I grew up reading the comics in the papers. When I happen to run across a paper today the comics page is still the first thing I look for. Papers are losing their audiences to the Internet, but I am happy to see that the comics have made the technological jump. Every day I have a ritual of going to the comics page at http://news.yahoo.com/comics/ and reading select comic strips. There are many fine strips found at this site (and of course there are other sites), but one comic strip that is not found there is Calvin and Hobbes. Bill Watterson, the creator of Calvin and Hobbes, was a purist when it came to his art. Calvin and Hobbes was his art and he did not want it tainted by commercialism. In other words you won’t ever see a Calvin and Hobbes cartoon series on TV or Calvin and Hobbes t-shirts and coffee mugs. Calvin and Hobbes exist in Watterson’s comic strip and nowhere else unless you count the hearts and minds of millions of human beings.
I have the Tenth Anniversary Edition of Calvin and Hobbes. I bought it many years ago, read it, and then shelved it as my life went on. My three older boys discovered Calvin and Hobbes at some time in their lives and we enjoy quoting from the strip now and again. My other five children no nothing of Calvin and Hobbes.
The strip had been out of circulation too long by the time they grew
old enough to appreciate such art. But the other day I ran across my
anniversary edition and decided it was time to introduce my younger
family to this most amazing little boy and his ferocious stuffed tiger.
two teenage girls aren’t of the disposition to have me sit and read the
comic strip to them. Maybe if I leave the book out they will pick it up
on their own and enjoy the wonderful experience that is Calvin and Hobbes.
My too youngest children, on the other hand, still enjoy me reading to
them and when I mention the word “comic” they are there.
Each night we lay across the bed and read a week’s worth of Calvin and Hobbes. I’ve learned that Calvin and Hobbes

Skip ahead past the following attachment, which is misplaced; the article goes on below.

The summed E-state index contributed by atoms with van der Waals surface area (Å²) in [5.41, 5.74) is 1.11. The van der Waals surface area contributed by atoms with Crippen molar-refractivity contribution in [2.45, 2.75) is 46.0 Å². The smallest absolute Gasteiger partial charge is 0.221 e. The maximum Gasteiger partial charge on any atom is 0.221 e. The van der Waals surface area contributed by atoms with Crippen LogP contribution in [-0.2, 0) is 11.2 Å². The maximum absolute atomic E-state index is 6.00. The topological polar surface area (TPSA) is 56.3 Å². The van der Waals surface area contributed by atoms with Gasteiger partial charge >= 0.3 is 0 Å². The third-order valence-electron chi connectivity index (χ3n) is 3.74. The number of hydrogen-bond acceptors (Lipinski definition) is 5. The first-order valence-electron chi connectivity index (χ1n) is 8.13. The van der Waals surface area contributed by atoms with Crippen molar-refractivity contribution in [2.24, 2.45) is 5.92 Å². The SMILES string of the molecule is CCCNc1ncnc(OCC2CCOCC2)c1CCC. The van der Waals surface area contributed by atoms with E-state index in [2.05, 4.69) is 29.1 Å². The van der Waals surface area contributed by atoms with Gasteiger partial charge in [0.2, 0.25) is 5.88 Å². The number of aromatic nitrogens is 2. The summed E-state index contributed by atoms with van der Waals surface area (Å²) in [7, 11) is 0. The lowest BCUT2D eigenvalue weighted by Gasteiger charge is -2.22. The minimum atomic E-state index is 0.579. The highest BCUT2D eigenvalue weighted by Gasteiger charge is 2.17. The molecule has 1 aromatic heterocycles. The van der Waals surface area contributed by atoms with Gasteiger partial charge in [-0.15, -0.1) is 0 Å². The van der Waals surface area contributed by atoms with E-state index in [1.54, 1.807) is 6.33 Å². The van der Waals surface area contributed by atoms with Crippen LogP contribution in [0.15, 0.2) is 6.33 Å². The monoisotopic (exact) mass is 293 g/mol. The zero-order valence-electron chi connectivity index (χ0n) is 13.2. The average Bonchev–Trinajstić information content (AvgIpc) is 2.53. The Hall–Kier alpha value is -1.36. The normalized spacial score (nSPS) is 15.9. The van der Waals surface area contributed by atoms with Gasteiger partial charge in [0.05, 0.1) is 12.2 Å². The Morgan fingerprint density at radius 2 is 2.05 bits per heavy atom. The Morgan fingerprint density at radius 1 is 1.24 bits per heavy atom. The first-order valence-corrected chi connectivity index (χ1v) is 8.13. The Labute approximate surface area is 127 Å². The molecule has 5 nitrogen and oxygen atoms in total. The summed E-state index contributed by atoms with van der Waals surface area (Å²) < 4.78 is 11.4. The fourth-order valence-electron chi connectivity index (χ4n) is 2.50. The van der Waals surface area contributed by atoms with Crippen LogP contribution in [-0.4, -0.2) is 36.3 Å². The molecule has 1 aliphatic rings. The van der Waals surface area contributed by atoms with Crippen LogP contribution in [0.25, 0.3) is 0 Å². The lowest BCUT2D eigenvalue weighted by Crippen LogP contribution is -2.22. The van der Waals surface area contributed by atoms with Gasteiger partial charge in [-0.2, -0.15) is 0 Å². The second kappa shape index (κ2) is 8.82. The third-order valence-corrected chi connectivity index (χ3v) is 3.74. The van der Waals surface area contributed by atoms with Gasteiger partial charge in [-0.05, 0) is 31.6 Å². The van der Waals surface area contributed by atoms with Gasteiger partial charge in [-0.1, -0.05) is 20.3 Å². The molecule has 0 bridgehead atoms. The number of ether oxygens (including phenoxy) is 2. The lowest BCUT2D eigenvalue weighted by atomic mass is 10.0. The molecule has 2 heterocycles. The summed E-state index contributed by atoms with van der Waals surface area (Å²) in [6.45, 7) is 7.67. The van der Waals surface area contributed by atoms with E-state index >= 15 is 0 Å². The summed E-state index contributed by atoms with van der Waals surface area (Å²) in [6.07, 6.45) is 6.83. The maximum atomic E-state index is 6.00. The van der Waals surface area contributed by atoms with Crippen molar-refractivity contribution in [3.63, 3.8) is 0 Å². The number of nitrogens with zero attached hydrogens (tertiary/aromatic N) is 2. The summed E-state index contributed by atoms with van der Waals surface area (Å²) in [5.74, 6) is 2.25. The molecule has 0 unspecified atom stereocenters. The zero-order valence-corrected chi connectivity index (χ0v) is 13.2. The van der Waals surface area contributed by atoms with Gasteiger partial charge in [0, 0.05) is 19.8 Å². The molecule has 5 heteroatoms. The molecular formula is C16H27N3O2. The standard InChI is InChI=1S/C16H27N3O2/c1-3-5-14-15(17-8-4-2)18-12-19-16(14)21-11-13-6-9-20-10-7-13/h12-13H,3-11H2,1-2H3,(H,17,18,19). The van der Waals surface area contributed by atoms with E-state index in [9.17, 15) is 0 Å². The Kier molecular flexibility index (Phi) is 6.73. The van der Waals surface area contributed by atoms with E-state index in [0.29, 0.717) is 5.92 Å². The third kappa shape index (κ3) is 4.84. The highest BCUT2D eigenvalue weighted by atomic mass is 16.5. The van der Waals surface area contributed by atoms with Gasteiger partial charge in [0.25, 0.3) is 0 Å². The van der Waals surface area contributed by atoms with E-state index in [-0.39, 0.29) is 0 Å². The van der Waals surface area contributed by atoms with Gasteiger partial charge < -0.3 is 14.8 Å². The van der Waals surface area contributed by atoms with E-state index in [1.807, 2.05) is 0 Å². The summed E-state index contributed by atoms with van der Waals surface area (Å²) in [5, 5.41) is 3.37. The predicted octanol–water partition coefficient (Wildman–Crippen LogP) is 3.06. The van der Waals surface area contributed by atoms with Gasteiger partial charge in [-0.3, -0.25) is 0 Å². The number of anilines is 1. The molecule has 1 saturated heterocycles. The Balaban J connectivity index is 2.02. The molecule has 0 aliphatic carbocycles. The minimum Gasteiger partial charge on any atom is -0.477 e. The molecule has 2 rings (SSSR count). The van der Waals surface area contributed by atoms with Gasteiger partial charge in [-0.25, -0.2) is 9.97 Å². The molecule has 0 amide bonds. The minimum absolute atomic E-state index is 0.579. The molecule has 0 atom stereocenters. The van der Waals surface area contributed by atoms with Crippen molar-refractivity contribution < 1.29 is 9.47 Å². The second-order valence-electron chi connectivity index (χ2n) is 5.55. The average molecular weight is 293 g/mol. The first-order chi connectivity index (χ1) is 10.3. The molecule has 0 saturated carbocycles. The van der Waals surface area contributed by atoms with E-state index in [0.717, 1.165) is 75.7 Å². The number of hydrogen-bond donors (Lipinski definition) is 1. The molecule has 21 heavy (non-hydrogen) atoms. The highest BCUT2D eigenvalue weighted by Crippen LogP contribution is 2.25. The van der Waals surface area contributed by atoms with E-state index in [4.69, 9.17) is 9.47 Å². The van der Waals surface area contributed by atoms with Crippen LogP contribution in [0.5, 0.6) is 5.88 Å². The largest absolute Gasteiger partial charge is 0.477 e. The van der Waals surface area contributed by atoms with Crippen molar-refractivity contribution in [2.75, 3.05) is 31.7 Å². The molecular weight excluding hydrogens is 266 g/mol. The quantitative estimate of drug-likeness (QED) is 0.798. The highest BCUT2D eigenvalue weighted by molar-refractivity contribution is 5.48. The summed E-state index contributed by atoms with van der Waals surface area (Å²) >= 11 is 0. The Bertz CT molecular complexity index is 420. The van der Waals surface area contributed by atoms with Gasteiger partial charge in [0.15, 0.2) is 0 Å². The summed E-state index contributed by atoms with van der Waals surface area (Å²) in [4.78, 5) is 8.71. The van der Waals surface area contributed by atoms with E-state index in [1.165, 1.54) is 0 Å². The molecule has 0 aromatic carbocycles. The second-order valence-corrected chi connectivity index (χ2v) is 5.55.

is an adult comic strip in spite of the age of the main character. My
two youngest kids aren’t rolling over with laughter as we read. In fact,
I find I often have to explain the humor of the various situations.
Despite the work it takes to read this comic, both kids seem to
appreciate it. We take time to look at the visual art; at the facial
expressions of Calvin and other characters. They are starting to pick up
on how the space monsters, dinosaurs, and private eyes are Calvin’s day
dreaming view of the world and how those day dreams make his world so
much more interesting. They are starting to pick up on how Calvin’s
calling his clone a “total jerk” is actually a critique of himself even
if he hasn’t realized his own jerkiness yet. They did giggle when
Calvin’s parents spoke of simplifying their lives and then stared at
Calvin as he happened to walk by and Calvin looked out at us and said,
“I hate it when they stare at me like that.” Like me they find it easy
to like Space Man Spiff, monsters under the bed, and food that attacks.
know that these two kids are getting half the humor in the strip, but
still, each night, they ask, “Are we reading Calvin tonight?” So
something is happening and I know I am having a ball reading it with
them. I’m pretty sure that as they grow up they will remember Calvin and
Hobbes and their love for them will grow. I will be proud to have been
the one to introduce them.